With the end of electricity rate caps in Pennsylvania, many residents and businesses have quickly become more conscious of the energy they use and how much they are paying for their electricity bills. The Pittsburgh Post-Gazette reports that an important part of this process has been the efficiency improvements spurred by the state's recent energy efficiency bill.

A recent report from the Citizens for Pennsylvania's Future found that the state has seen millions of dollars in savings from the 2008 Energy Savings Law. The law requires utility companies to reduce peak electricity demand and overall electricity demand by a fixed target within the next two years.

Already the state has seen a drop in electricity demand of 2,073 gigawatt-hours, roughly 41 percent more than the amount required by law. This has led to savings of $278 million by residents and businesses across the state, but in a competitive marketplace such as the one Pennsylvania now boasts this drop in demand could have its greatest impact on future electricity rates.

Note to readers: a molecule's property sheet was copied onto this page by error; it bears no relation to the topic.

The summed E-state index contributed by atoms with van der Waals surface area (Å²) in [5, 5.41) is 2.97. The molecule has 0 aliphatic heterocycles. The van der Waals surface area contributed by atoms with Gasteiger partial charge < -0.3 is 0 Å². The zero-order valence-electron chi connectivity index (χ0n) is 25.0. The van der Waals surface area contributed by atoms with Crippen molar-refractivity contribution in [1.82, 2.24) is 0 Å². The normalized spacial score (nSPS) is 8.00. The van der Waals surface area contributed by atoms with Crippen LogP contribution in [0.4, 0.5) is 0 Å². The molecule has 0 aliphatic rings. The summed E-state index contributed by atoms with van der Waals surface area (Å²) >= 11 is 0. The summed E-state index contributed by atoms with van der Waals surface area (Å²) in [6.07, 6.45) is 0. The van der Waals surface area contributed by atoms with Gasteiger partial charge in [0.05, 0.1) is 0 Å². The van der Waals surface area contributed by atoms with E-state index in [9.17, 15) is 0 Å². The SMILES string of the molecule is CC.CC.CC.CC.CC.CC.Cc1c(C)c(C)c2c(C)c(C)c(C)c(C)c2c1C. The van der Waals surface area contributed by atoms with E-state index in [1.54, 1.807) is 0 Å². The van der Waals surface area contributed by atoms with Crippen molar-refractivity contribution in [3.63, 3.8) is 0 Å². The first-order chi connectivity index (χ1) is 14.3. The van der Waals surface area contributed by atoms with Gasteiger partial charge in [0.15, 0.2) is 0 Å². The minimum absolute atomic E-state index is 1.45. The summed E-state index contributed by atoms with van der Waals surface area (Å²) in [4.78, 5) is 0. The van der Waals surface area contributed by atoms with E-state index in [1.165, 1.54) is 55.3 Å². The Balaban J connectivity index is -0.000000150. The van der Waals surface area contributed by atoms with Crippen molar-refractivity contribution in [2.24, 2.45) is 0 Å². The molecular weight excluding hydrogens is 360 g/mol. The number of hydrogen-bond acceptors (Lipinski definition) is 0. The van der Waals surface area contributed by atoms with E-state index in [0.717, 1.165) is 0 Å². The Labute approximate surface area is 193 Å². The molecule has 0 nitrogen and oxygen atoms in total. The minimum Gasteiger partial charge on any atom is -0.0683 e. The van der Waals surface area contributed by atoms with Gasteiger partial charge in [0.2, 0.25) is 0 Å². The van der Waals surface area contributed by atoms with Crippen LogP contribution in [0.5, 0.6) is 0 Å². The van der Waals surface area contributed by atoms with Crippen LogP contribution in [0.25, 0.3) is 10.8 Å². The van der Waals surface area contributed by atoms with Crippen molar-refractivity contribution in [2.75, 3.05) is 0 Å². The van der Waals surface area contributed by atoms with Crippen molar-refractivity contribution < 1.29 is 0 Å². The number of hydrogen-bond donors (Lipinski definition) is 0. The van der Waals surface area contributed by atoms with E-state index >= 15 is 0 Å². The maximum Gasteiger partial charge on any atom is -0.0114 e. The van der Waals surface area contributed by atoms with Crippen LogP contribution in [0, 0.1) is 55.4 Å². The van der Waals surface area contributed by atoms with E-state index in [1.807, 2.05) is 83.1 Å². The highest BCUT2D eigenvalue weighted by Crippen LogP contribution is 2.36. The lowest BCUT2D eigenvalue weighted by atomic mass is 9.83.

According to the U.S. Energy Information Administration, Pennsylvania saw its average electricity rates rise more than 43 percent from 6.71 cents per kilowatt-hour in 1999 to 9.6 cents per kilowatt-hour in 2009. In that same time, electricity generation rose nearly 13 percent from 194.5 terawatt-hours to 219.5 terawatt-hours.

Author: Adam Cain

Adam Cain

Adam Cain is a content writer for ElectricityRates.com who has an avid interest in energy news and trends affecting consumers at the national, state, and local level.